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  • They decry poverty from their comfortable homes, but do little to combat it.
  • Don’t decry your own brother, my dear.
    Eliot, George  --  Middlemarch
  • When it was written, the Empire decried it as blasphemy and burned the author, Heslant the Monk.
    Christopher Paolini  --  Eragon
  • He decried the stupidity of erecting buildings that were Greek, Gothic or Romanesque; let us, he begged, be modern and build in the style that belongs to our days.
    Ayn Rand  --  The Fountainhead

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  • How can we decry that which is now the very foundation of our society!
    Dan Brown  --  Angels & Demons
  • Our ancient heritage and our very physiologies tell us sex is natural—a cherished route to spiritual fulfillment—and yet modern religion decries it as shameful, teaching us to fear our sexual desire as the hand of the devil.
    Dan Brown  --  The Da Vinci Code
  • Here the pale clergyman piled up his library, rich with parchment-bound folios of the Fathers, and the lore of Rabbis, and monkish erudition, of which the Protestant divines, even while they vilified and decried that class of writers, were yet constrained often to avail themselves.
    Nathaniel Hawthorne  --  The Scarlet Letter
  • He had become just like the whites he decried.
    John Howard Griffin  --  Black Like Me
  • I could not bear to hear my old nurse so decried, and made the subject of such a wish.
    Charles Dickens  --  David Copperfield
  • They came home from that expedition, however, to unanticipated public criticism from Sir Edmund Hillary, who decried Hall’s role in the growing commercialization of Everest.
    Jon Krakauer  --  Into Thin Air

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  • He could not at first believe that such a work came from America, and said it must have been fabricated by his enemies at Paris, to decry his system.
    Benjamin Franklin  --  The Autobiography of Benjamin Franklin
  • Although our productions have afforded more extensive and unaffected pleasure than those of any other literary corporation in the world, no species of composition has been so much decried.
    Jane Austen  --  Northanger Abbey
  • Again, we may decry the color-prejudice of the South, yet it remains a heavy fact.
    W. E. B. Du Bois  --  The Souls of Black Folk
  • "Oh, no need to decry your industry!" said the stranger, very easy, showing his teeth in a smile.
    Stephen Vincent Benét  --  The Devil and Daniel Webster
  • When Correggio’s Holy Families were admired, they admired Correggio’s Holy Families; when he was decried in favour of Velasquez, they sedulously followed suit without any personal objection.
    Thomas Hardy  --  Tess of the d’Urbervilles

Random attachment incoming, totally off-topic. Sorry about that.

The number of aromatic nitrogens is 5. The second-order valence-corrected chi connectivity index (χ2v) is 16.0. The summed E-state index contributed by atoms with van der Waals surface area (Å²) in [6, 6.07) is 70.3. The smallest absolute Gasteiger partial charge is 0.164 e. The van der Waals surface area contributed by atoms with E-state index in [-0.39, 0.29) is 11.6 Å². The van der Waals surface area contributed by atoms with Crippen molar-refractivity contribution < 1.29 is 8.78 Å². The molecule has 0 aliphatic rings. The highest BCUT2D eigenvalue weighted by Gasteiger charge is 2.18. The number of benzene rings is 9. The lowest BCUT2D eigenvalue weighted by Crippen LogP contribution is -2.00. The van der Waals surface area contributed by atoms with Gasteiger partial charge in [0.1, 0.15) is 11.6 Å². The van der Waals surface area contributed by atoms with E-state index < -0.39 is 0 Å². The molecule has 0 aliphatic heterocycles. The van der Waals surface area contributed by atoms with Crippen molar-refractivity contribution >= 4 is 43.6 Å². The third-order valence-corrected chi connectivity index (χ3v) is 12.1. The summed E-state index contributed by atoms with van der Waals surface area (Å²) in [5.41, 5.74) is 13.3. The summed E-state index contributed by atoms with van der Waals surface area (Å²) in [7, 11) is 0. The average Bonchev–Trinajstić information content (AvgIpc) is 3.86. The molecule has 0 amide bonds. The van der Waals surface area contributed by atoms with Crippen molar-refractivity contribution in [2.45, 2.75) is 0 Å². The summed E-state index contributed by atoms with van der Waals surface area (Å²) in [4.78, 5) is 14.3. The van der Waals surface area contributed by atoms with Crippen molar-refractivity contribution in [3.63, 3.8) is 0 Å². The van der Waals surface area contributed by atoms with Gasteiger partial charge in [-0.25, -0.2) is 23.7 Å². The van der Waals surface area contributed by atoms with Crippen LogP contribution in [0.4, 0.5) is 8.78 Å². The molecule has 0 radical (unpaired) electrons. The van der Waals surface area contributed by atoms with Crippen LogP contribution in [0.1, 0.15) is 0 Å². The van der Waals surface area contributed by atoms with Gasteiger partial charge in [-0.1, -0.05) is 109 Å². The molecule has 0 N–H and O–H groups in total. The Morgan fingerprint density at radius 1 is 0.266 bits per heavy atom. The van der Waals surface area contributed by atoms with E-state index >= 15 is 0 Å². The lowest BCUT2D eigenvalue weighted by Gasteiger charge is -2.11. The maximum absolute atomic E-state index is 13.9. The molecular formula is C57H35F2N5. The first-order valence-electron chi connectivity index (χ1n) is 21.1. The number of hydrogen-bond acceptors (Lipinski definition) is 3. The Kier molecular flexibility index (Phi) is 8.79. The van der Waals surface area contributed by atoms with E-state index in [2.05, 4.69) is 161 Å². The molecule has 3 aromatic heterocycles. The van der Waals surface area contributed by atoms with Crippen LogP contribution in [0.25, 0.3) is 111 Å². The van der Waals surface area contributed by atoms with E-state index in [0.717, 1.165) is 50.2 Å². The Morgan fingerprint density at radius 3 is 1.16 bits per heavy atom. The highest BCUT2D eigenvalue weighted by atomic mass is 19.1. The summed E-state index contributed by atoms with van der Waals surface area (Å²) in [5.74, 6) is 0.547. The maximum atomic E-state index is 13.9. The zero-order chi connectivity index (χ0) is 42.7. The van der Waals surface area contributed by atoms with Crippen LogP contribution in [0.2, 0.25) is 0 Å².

• And it must be remembered that evidence is not to be discredited or decried because it is circumstantial.
    Theodore Dreiser  --  An American Tragedy
  • Even General Smuts realized the dangers of this harsh ideology, decrying apartheid as "a crazy concept, born of prejudice and fear."
    Nelson Mandela  --  Long Walk to Freedom
  • Where is the party in opposition that has not been decried as Communistic by its opponents in power?
    Karl Marx and Friedrich Engels  --  The Communist Manifesto
  • Bodily passion, which has been so unjustly decried, compels its victims to display every vestige that is in them of unselfishness and generosity, and so effectively that they shine resplendent in the eyes of all beholders.
    Marcel Proust  --  Swann’s Way
  • The worship of the senses has often, and with much justice, been decried, men feeling a natural instinct of terror about passions and sensations that seem stronger than themselves, and that they are conscious of sharing with the less highly organised forms of existence.
    Oscar Wilde  --  The Picture of Dorian Gray
  • Of course it was shocking for a married woman to borrow money—and Lily was expertly aware of the implication involved—but still, it was the mere MALUM PROHIBITUM which the world decries but condones, and which, though it may be punished by private vengeance, does not provoke the collective disapprobation of society.
    Edith Wharton  --  The House of Mirth
  • Evgeni Sigismondavich Politovskiy had served the czar’s navy with skill and a devotion to duty equal to that of any officer in history, but in his diary, which was discovered years later in Leningrad, the brilliant officer had decried in the most violent terms the corruption and excesses of the czarist regime, giving a grim counterpoint to the selfless patriotism he had shown as he sailed knowingly to his death.
    Tom Clancy  --  The Hunt for Red October
  • It is an unfortunate fact that any particular whim of parents, which might have been dispersed by half an hour’s conversation during their lives, becomes sublimated by their deaths into a fiat the most absolute, with such results to conscientious children as those parents, had they lived, would have been the first to decry.
    Thomas Hardy  --  The Return of the Native
  • Felicity pushes in, annoying a matron, who decries her rudeness with an "I say!"
    Libba Bray  --  Sweet Far Thing
  • In letters to the editor he was decried as a "pharisee of liberty," an "imposter."
    David McCullough  --  John Adams
  • It should have been Esther who decried the marked-up trains—defaced, ugly, like mobile dumpsters.
    Don DeLillo  --  Underworld
  • The attack was decried as an outrage, "proof of the diabolical designs" of the administration in London, as Washington said.